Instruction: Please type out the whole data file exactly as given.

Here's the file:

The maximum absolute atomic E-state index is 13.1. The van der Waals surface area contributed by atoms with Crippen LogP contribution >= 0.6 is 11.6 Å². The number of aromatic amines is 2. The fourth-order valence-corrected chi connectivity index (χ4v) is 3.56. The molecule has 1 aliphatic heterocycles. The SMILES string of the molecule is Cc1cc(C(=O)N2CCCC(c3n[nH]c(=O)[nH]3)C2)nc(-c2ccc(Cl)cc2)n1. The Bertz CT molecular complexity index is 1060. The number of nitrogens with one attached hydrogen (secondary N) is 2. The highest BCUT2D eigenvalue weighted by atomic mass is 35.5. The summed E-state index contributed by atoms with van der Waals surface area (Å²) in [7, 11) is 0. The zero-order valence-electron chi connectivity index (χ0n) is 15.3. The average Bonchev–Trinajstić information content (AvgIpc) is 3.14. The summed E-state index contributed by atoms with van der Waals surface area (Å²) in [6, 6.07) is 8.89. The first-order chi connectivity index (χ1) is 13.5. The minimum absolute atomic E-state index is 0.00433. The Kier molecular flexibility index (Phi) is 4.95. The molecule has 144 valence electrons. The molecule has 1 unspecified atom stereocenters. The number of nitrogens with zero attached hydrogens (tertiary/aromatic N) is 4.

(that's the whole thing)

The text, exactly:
The maximum absolute atomic E-state index is 13.1. The van der Waals surface area contributed by atoms with Crippen LogP contribution >= 0.6 is 11.6 Å². The number of aromatic amines is 2. The fourth-order valence-corrected chi connectivity index (χ4v) is 3.56. The molecule has 1 aliphatic heterocycles. The SMILES string of the molecule is Cc1cc(C(=O)N2CCCC(c3n[nH]c(=O)[nH]3)C2)nc(-c2ccc(Cl)cc2)n1. The Bertz CT molecular complexity index is 1060. The number of nitrogens with one attached hydrogen (secondary N) is 2. The highest BCUT2D eigenvalue weighted by atomic mass is 35.5. The summed E-state index contributed by atoms with van der Waals surface area (Å²) in [7, 11) is 0. The zero-order valence-electron chi connectivity index (χ0n) is 15.3. The average Bonchev–Trinajstić information content (AvgIpc) is 3.14. The summed E-state index contributed by atoms with van der Waals surface area (Å²) in [6, 6.07) is 8.89. The first-order chi connectivity index (χ1) is 13.5. The minimum absolute atomic E-state index is 0.00433. The Kier molecular flexibility index (Phi) is 4.95. The molecule has 144 valence electrons. The molecule has 1 unspecified atom stereocenters. The number of nitrogens with zero attached hydrogens (tertiary/aromatic N) is 4.